On migration, the US negotiator said too much talk about migration would have been a ‘deal-breaker’ for Trump, the European officials said.
So they came up with ‘minimalist’ language that acknowledges growing migrant flows and the importance of shared efforts to support refugees and solve the problems that drive them to flee.
The statement also shows a commitment to a ‘rules-based international order,’ despite Trump’s rejection of many of those rules.
‘There were moments when we thought all was lost,’ one European official said, ‘moments when we spent two hours on one sentence.’
The officials spoke on condition of anonymity to discuss the ongoing closed-door discussions.
Spouses of the G20 leaders met at the Latin American Art Museum of Buenos Aires while the leaders’ meeting is taking place
US First lady Melania Trump (front centre), Japanese Prime Minister Shinzo Abe’s spouse Akie Abe (front left), Turkish first lady Emine Erdogan (front right) and European Council President Donald Tusk’s spouse Malgorzata Tusk (back left), gather at a museum on Saturday morning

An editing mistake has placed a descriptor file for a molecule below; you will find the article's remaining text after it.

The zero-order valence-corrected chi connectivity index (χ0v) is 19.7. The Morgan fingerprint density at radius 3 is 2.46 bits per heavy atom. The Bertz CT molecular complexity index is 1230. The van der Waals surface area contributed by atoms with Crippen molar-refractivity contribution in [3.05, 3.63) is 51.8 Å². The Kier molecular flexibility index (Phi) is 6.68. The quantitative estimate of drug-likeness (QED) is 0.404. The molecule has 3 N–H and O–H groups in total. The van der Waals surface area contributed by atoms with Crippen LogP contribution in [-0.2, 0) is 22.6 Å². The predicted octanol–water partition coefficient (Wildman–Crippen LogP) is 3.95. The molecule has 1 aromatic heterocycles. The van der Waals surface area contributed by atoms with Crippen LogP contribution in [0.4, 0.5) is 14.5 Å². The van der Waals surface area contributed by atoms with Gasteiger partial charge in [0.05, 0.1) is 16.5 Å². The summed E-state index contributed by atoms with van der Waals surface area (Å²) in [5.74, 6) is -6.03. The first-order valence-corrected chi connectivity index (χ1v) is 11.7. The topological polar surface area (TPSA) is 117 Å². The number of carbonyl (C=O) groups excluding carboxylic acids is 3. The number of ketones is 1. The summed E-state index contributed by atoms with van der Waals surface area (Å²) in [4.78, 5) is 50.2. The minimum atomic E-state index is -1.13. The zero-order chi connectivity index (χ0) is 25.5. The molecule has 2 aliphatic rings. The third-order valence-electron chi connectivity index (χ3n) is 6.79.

Perhaps surprisingly, one country that was seen as particularly constructive was Russia, the officials said.
Despite tensions over its military actions on Ukraine and political interference abroad, Russia supports international efforts on trade and climate.
Saturday will also see a highly anticipated meeting between Trump and Chinese President Xi Jinping, whose nations have been embroiled in an escalating trade war with new U.S. tariffs on China goods set to take effect a month from now.
‘The trade war between the United States and China does not favor international commerce. … A fight between two big players does not benefit,’ said Dante Sica, Argentina’s minister of production and labor. ‘If they are able to begin to agree, it would be a good signal that would reduce the impacts on international commerce.’
The divisions among the world’s leading economies were evident from the moment Argentina’s president opened the summit Friday with a call for international cooperation to solve the planet’s problems.
On Friday, a U.S. official said progress was being made on the joint statement and the White House was ‘optimistic’ about the document as a whole.